London, Dec 28 (UNI) Despite modern researches to prevent cancer, the deadly disease continues to spread, killing about 20,000 people everyday across the world this year, recent figures show.
According to the data compiled by the American Cancer Society, by the end of the year, there will have been more than 12 million new cases and 7.6 million deaths from the disease worldwide.
Most cancer cases and deaths (6.7 million and 4.7 million respectively) will have occurred in developing nations, while 5.4 million cases and 2.9 million deaths will have occurred in economically developed countries.
The three most common male cancers in developed countries are prostate, lung and colorectal (bowel), while in women they are breast, colorectal and lung cancer.
In developing countries, the most common forms in men are lung, stomach and liver cancer, and in women breast, cervical and stomach cancer. The figures also showed that one in three people will be diagnosed with cancer at some point in their lifetime.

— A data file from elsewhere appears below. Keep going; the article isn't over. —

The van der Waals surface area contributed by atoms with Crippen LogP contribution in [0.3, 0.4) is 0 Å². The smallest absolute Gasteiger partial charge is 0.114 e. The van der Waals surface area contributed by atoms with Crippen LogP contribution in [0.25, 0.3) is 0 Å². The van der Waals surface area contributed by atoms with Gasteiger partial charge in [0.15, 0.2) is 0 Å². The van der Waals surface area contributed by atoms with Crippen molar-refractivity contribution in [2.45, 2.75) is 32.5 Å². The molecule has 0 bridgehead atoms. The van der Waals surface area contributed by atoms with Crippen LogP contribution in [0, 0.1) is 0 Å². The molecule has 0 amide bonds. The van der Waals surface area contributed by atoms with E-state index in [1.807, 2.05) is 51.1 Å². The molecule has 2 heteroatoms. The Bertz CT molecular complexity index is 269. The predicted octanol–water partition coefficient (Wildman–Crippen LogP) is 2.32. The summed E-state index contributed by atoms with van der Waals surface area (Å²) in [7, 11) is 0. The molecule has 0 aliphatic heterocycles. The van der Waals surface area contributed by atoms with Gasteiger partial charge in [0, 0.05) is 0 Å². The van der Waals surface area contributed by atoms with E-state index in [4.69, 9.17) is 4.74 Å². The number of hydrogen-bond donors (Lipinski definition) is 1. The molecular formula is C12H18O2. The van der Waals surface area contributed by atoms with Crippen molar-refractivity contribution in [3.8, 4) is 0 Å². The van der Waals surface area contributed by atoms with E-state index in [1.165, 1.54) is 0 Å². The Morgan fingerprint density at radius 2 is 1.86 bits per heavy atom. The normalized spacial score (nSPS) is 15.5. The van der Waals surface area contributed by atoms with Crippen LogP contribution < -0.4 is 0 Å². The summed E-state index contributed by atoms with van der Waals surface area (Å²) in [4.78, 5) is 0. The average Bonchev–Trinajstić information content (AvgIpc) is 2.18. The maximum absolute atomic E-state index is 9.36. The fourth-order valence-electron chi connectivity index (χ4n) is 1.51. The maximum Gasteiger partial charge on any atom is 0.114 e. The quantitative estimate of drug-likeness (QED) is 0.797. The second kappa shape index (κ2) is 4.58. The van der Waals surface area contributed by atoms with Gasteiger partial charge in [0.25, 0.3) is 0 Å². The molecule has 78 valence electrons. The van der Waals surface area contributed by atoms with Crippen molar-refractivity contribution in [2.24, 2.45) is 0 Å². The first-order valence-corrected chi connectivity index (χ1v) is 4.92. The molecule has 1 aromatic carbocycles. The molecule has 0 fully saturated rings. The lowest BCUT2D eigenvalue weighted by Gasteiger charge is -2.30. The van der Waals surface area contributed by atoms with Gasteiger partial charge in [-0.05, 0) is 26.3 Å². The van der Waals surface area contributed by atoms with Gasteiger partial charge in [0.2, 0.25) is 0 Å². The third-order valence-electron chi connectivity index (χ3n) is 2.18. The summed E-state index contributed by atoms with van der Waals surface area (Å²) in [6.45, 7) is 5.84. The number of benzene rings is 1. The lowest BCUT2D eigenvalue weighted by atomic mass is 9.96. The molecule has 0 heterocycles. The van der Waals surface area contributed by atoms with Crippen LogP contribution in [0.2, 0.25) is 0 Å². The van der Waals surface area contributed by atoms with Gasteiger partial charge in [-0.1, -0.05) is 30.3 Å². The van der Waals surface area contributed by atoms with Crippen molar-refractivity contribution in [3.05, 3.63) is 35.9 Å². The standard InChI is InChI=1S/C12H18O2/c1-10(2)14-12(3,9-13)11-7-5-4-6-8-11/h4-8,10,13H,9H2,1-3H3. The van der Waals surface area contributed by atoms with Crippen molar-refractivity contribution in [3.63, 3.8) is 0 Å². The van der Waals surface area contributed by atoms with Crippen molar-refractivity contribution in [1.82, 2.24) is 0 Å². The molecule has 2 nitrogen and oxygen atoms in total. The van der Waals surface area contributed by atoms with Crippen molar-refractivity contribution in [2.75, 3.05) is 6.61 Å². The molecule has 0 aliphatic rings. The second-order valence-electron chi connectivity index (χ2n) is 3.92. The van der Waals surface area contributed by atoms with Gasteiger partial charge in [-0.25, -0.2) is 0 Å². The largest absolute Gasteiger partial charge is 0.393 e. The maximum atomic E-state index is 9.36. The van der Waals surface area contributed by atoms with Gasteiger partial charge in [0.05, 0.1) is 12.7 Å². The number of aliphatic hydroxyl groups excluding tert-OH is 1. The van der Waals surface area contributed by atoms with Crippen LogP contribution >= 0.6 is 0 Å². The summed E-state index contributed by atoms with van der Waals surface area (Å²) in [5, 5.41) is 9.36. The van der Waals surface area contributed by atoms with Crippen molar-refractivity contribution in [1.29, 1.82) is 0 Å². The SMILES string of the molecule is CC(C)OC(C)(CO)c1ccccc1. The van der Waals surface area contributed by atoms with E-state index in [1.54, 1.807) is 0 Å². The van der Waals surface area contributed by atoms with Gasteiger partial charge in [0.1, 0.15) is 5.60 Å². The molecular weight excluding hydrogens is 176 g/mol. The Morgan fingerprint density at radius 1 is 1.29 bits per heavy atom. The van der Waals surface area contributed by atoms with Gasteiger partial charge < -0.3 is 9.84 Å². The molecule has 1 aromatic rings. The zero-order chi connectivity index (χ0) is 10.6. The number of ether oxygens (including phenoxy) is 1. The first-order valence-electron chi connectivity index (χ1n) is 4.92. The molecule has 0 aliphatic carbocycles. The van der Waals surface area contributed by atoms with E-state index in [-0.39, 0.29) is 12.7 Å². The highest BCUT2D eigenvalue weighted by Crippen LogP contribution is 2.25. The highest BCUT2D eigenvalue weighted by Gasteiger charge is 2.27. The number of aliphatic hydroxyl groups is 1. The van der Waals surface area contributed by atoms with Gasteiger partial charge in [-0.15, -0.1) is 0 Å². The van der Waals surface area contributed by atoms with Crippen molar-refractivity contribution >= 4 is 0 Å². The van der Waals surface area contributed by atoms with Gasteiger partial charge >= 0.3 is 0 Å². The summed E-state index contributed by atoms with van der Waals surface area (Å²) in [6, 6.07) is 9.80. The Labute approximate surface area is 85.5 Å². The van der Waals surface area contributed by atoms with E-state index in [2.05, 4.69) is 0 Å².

Scientists are gradually developing a deeper understanding of the causes of cancer, investigating the complex interaction of chemicals, genetics, ageing and diet.
Research has been dominated recently by the discovery of new techniques that involve scouring the whole human genetic code for mutations linked to cancer.
In one investigation, researchers located genes responsible for hereditary mixed polyposis syndrome, a condition that increases bowel cancer risk in Ashkenazi Jews.
Dr Lesley Walker, Cancer Research UK's director of cancer information, said the organisation was launching a series of genome-wide studies, including searches for genes that influenced lung and ovarian cancer risk.
He said: ''Discoveries like this will improve our understanding of cancer and help us to develop targeted screening and treatment for people at increased risk of the disease.'' UNI